It worked like this. After clicking an icon in the Word ribbon, the product would load in a sidebar, and users were presented with two input boxes - one labelled ‘Original text’, and the other ‘Modified text’. Users could copy & paste or type whatever they wanted into the relevant boxes, hit a button labelled ‘Compare’, and a redline would instantly appear in a third box. That’s all it did. (This is also where the name Sideline came from, since it ran redlines in a sidebar.)

I showed it to anyone in my lawyer network who I thought might care.

I even managed to get some of those people to install it on their machines and give it a try. 

So, what did I learn?

Well, the first thing is that I could actually build and deploy software that, astonishingly, worked. I had always assumed I would need to find a technical co-founder to build my startup. And I still thought that, but it was nice to have acquired some basic hands-on experience coding and deploying an app to real world users. I knew that would always be valuable whatever might happen in the future.

Secondly, people wanted to use the product for more than discrete clause comparison. They loved that it was embedded in Word and wanted to know whether they could use it in Outlook, PowerPoint and Excel since the native change-tracking capabilities in those applications are so poor. I scratched my head and told them, ‘I think so, maybe?’. A day later, Sideline worked in Outlook, PowerPoint and Excel.

Thirdly, people actually thought it was alright. It was useful. Perhaps not game-changing, but it solved a problem and made things a bit better. 

A heretical thought then entered my mind.

Could I, as someone who was learning how to code on the fly...charge people for this? 

I was still adamant it wouldn’t be my main gig. I mean, how could it be? It was such a simple tool that could easily be replicated. This was strictly a side hobby, a learning experience, a personal branding or marketing gimmick for whatever my real startup would be. And trying to make some sales was aligned with that - I could learn how to sell and market a real product that people could actually install and use right now, a stage I had never reached with any of the other projects I had attempted.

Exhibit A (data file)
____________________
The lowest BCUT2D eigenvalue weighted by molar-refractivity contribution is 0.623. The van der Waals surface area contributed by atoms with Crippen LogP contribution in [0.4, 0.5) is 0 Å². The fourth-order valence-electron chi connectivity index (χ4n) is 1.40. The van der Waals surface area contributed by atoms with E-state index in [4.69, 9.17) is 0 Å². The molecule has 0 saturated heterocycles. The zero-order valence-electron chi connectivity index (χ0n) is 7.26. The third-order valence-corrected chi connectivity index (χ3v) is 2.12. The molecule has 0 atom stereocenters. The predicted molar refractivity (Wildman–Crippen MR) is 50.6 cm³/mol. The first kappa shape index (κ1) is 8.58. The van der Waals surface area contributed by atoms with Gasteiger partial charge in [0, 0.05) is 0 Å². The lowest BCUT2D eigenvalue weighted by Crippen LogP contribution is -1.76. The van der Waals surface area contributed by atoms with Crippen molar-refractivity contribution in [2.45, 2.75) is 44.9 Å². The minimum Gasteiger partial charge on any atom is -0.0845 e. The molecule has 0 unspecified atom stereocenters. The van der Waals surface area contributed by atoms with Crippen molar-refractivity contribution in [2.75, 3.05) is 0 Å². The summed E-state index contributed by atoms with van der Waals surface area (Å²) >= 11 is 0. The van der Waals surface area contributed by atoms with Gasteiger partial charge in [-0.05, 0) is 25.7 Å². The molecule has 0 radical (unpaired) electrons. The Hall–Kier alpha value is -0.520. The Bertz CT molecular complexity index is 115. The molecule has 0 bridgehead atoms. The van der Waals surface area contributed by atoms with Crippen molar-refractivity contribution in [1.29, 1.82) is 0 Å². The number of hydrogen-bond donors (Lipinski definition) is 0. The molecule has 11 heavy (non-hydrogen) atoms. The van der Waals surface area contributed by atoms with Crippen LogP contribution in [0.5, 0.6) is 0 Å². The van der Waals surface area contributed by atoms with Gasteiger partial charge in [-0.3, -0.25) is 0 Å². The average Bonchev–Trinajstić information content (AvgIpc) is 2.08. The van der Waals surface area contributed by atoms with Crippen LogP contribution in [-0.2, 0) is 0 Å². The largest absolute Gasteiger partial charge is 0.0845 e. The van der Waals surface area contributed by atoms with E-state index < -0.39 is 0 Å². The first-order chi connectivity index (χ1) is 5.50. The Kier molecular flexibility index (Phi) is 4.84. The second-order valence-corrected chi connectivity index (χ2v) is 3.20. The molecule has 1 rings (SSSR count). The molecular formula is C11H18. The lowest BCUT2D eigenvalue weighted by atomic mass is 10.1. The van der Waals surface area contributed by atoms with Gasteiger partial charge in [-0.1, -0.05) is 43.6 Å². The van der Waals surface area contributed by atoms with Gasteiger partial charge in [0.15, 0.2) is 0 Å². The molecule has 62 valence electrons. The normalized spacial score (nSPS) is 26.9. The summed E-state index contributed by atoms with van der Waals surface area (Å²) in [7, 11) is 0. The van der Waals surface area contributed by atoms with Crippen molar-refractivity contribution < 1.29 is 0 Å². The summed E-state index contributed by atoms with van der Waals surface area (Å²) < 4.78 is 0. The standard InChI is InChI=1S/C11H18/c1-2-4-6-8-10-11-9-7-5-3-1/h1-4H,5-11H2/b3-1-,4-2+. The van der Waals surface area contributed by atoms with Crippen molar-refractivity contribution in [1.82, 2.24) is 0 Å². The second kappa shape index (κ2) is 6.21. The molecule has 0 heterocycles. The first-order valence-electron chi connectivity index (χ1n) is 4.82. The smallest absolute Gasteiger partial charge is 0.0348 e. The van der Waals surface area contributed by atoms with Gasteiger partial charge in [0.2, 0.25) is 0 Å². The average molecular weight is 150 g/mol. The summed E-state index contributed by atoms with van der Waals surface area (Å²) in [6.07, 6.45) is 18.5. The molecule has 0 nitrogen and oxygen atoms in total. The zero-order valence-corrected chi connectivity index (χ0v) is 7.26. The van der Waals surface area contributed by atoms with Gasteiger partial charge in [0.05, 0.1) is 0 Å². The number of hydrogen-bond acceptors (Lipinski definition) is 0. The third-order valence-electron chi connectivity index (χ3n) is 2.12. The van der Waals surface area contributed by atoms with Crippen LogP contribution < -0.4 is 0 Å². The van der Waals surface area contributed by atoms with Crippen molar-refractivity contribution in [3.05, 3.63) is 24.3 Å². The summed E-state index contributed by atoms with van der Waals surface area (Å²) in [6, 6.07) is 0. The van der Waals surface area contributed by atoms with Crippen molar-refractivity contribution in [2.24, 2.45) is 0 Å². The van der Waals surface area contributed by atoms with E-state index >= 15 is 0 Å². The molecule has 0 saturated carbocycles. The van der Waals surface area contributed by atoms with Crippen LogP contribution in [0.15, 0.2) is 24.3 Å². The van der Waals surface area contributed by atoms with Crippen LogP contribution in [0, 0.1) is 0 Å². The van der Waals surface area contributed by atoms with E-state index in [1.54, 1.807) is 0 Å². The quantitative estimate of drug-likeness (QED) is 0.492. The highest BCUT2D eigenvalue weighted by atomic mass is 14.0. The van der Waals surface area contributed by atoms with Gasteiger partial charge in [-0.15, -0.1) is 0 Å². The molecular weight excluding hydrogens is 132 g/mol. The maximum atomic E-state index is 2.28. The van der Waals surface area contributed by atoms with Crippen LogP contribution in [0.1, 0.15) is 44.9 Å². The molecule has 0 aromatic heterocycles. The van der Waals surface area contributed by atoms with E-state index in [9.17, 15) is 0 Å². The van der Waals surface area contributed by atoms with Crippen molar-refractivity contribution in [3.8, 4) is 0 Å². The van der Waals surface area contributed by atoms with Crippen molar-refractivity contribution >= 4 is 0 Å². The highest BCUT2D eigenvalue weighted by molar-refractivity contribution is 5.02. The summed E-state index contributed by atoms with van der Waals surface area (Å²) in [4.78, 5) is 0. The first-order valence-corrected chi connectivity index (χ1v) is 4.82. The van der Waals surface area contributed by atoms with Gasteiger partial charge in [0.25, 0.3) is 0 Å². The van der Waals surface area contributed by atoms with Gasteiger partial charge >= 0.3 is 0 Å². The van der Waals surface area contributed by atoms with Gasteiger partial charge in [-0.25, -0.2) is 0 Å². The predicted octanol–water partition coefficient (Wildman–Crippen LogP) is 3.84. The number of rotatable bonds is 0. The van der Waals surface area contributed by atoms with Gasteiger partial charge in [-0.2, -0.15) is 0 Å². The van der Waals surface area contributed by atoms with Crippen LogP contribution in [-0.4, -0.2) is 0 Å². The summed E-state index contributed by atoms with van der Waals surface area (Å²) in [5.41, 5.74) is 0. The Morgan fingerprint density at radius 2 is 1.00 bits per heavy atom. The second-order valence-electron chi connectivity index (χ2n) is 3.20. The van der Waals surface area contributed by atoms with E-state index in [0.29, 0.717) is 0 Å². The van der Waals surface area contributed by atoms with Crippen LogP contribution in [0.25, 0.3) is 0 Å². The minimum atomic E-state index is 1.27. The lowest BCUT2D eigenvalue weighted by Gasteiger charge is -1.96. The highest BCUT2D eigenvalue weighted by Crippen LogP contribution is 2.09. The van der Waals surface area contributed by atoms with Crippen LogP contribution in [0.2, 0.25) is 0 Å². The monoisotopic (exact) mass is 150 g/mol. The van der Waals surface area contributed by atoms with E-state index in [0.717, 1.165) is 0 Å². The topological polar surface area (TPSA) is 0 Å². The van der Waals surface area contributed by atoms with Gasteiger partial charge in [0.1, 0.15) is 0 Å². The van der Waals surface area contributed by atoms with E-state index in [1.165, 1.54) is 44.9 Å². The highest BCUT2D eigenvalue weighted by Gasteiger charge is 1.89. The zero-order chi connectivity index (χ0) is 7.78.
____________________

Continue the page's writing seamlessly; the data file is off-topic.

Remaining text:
First sales

It’s crazy that anybody actually gave me money for Sideline V1, but they did. 

It wasn’t much, but at this point, I didn’t even regard myself as a software developer.

Buoyed by this smidgen of early success, I started to add new features such as the ability to export the redline as an image, and then as a PDF, and then as formatted text, and then as Word-compatible track changes.

I started doing outbound sales, was featured in a legaltech newsletter completely by chance, and started dealing with inbound queries. I was doing demos, marketing, sales calls, coding, configuring infrastructure - but, to reiterate, only for the purposes of learning. This wasn’t a real business. The real business was going to be this, or one of these.

And then selling got hard.

Remember how I said people wanted to use Sideline for more than just discrete clause comparison? 

I read somewhere that you should listen to your customers, observe how they use your product, and then use that as your sales pitch to prospective customers. So that’s what I did.

Sideline was a Swiss army knife for whatever redline you needed, whenever you couldn’t be bothered running a full document comparison. It was useful to any lawyer—sole practitioners, in-house counsel, small firms, big firms, everyone.

‘Need to see changes to some text in a slide? Use Sideline.’

‘Need to see changes to some numbers in a spreadsheet? Use Sideline.’

‘Need to see changes to a draft email? Use Sideline.’ 

‘Copy and paste whatever you need into Sideline, and it will give you a redline instantly.’

This...didn’t go very well.

Prospects could see that Sideline was mildly useful, but it lacked any truly compelling benefit. Unless I was selling to individuals or very small organisations (who didn’t need to think too hard before buying since it was so cheap), Sideline didn’t deliver enough obvious value for people to want to go through procurement and IT red tape to get it. 

‘Ok,’ I thought. ‘Maybe this discrete text comparison thing is just a side feature. What I really should be doing is transitioning towards a traditional document comparison tool. That could even be my real business! There’s a large and established market, the incumbents are far from perfect and their products have pretty much been the same for years. All I need to do is execute better than them.’

It wouldn’t have been an irrational direction to take. But did the vision of being a document comparison guy excite me? And is this what customers were actually looking for?

The thing about emails

I thought back through all the interactions I’d had with users and prospects. 

What had people said? There was so much noise.